Strict wind-resistant construction requirements in the 2003 International Residential Code (IRC) and International Building Code (IBC) can be a headache for many beachfront builders. But architects and contractors who work with structural insulated panels (SIPs) say the new rules could bring them a new competitive advantage — or at least, for once, a level playing field.
SIP builders have long complained about the need to get project-by-project approval to use their technology: They say SIP structural capabilities are well proven by engineering data and field experience. But for building departments that may not have seen a lot of SIP construction, requiring an engineered design may be the only path to assuring adequate performance of an unfamiliar system.
For houses in 110-mph and higher wind zones, however, states and municipalities recently adopting the 2003 IBC and IRC are now requiring an engineering analysis on virtually all homes, whatever the framing system used. SIP builders say this may erase one of the big negatives that has handicapped SIPs in the market — at least when it comes to building on the oceanfront. In the areas where stick-home plans need as much engineering documentation as SIP homes need, builders who choose SIPs are no longer facing any special hurdle.
On a Long Island home, architect Bill Chaleff relies on structural insulated panels (SIPs) to easily meet stringent uplift requirements.
Architect Bill Chaleff designs and builds with SIPs on the east end of Long Island, where design wind speeds are set at 120 mph. Chaleff says SIPs are more than up to the code challenge: "I've already gotten permits for two houses, one in East Hampton and one in Southampton, under the new building code here, by showing my calculations to the building department to demonstrate that I can meet the required design loads."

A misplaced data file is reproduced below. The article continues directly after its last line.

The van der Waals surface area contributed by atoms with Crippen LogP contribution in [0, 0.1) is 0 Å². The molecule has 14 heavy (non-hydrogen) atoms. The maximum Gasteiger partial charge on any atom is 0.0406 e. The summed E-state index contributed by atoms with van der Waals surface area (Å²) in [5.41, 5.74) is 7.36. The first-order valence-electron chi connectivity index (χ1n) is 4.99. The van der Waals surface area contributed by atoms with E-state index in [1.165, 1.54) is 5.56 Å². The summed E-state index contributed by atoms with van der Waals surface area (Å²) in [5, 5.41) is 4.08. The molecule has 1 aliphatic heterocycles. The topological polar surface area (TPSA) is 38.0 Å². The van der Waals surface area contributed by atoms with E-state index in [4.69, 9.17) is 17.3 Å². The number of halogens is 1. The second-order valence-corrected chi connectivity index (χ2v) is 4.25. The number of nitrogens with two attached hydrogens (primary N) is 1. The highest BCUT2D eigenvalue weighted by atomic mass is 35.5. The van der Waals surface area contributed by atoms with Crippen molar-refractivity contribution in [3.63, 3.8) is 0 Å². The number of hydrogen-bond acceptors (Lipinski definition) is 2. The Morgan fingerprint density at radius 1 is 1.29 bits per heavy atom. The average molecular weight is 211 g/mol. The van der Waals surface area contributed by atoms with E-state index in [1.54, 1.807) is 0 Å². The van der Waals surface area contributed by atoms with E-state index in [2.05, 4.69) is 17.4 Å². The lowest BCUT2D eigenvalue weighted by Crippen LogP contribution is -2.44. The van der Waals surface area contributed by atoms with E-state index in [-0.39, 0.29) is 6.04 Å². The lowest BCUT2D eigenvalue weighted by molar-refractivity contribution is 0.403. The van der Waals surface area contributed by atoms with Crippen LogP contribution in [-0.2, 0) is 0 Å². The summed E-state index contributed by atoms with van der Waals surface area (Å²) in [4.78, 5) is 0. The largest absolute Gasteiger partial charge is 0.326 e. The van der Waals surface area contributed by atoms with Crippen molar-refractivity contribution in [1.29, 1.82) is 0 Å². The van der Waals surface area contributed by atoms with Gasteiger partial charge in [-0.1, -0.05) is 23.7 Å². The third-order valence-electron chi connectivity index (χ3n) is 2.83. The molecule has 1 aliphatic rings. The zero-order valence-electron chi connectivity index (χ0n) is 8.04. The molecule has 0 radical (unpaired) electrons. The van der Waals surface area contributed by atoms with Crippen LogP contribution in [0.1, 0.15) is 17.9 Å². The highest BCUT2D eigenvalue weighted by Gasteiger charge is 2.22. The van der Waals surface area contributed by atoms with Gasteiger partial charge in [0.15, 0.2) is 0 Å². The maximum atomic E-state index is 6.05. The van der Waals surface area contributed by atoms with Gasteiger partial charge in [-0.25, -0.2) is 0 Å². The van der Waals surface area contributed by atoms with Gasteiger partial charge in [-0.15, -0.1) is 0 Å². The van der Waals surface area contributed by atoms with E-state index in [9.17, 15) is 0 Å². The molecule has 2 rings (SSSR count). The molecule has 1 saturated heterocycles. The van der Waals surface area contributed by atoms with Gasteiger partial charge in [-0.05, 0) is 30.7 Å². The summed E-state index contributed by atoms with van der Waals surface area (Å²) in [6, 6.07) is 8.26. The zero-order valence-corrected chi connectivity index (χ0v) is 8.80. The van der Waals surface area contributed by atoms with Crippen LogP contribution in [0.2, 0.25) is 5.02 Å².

Understanding and Documenting Uplift
Hurricane-force winds apply a variety of stresses to a building. If a home lacks adequate shear walls and anchors, horizontal wind pressure tends to collapse wall systems or overturn the entire building, or the "sliding force" of the wind may simply push the building off its foundation.
In addition, there's wind uplift. As wind flows over a pitched roof, aerodynamic effects create an upward suction, much like the uplift force that acts on an airplane wing (Figure 1). If roof sheathing isn't adequately nailed, boards or panels can get ripped off the roof framing (see "Evaluating OSB for Coastal Roofs," Winter 2005).
Figure 1. Wind passing over a building exerts positive pressure on the windward wall and negative (suction) pressure over most of the roof area. The wind pressure is concentrated at building corners, where eddies exert extra forces.
But if the sheathing does stay attached, it pulls upward on the rafters or trusses. These in turn pull up on the roof-to-wall connection, and if that survives, wall systems pull up against their attachment to the floor systems or foundation systems at their bases.
For coastal homes subject to the strict requirements of the current IBC and IRC, building departments will now require a design professional — architect or engineer — to document how a building resists this uplift force. The plans must show a "continuous load path" that handles the uplift at the roof surface plane and transmits it through specified connections of known strength down through the roof system, the wall system, and into the foundation. How the load-carrying task is accomplished varies from one structural system to the next, but in every case, it must be documented.
Documenting starts with estimating the uplift forces on the roof sheathing and overhangs. That can be done with calculations or with look-up tables. The result is a drawing that shows the entire roof surface hatched into segments, with a design uplift load designated for each section of roof area. Ridge and eaves zones experience higher uplift than mid-roof areas, while roof corners see the greatest uplift loads. If flying debris breaches windows or doors, internal pressurization caused by inrushing wind could drastically increase the total uplift pressure on the roof.